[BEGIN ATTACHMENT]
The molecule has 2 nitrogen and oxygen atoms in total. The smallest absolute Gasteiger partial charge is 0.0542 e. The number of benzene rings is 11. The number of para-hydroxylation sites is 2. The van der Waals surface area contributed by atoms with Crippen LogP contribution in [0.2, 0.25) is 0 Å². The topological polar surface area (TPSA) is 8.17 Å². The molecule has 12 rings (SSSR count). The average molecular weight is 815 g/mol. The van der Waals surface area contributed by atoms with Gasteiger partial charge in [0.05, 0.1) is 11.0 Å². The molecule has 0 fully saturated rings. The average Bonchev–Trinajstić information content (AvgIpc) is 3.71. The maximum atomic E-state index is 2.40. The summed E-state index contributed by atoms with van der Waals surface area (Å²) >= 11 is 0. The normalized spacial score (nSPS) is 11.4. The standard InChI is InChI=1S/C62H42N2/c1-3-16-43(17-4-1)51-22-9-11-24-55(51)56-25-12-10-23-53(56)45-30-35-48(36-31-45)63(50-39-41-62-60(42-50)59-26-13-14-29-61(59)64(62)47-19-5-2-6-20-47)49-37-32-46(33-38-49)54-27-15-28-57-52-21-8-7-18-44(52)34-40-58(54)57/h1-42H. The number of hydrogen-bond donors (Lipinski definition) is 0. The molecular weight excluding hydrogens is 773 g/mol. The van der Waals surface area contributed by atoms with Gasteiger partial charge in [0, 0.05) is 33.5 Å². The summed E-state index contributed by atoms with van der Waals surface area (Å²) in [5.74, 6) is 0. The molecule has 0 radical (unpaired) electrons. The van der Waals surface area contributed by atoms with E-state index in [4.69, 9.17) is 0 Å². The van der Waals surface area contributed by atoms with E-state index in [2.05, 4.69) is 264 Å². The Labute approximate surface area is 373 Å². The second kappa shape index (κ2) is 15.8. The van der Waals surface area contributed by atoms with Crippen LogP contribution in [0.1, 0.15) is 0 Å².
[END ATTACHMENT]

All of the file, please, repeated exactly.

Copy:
The molecule has 2 nitrogen and oxygen atoms in total. The smallest absolute Gasteiger partial charge is 0.0542 e. The number of benzene rings is 11. The number of para-hydroxylation sites is 2. The van der Waals surface area contributed by atoms with Crippen LogP contribution in [0.2, 0.25) is 0 Å². The topological polar surface area (TPSA) is 8.17 Å². The molecule has 12 rings (SSSR count). The average molecular weight is 815 g/mol. The van der Waals surface area contributed by atoms with Gasteiger partial charge in [0.05, 0.1) is 11.0 Å². The molecule has 0 fully saturated rings. The average Bonchev–Trinajstić information content (AvgIpc) is 3.71. The maximum atomic E-state index is 2.40. The summed E-state index contributed by atoms with van der Waals surface area (Å²) >= 11 is 0. The normalized spacial score (nSPS) is 11.4. The standard InChI is InChI=1S/C62H42N2/c1-3-16-43(17-4-1)51-22-9-11-24-55(51)56-25-12-10-23-53(56)45-30-35-48(36-31-45)63(50-39-41-62-60(42-50)59-26-13-14-29-61(59)64(62)47-19-5-2-6-20-47)49-37-32-46(33-38-49)54-27-15-28-57-52-21-8-7-18-44(52)34-40-58(54)57/h1-42H. The number of hydrogen-bond donors (Lipinski definition) is 0. The molecular weight excluding hydrogens is 773 g/mol. The van der Waals surface area contributed by atoms with Gasteiger partial charge in [0, 0.05) is 33.5 Å². The summed E-state index contributed by atoms with van der Waals surface area (Å²) in [5.74, 6) is 0. The molecule has 0 radical (unpaired) electrons. The van der Waals surface area contributed by atoms with E-state index in [4.69, 9.17) is 0 Å². The van der Waals surface area contributed by atoms with E-state index in [2.05, 4.69) is 264 Å². The Labute approximate surface area is 373 Å². The second kappa shape index (κ2) is 15.8. The van der Waals surface area contributed by atoms with Crippen LogP contribution in [0.1, 0.15) is 0 Å².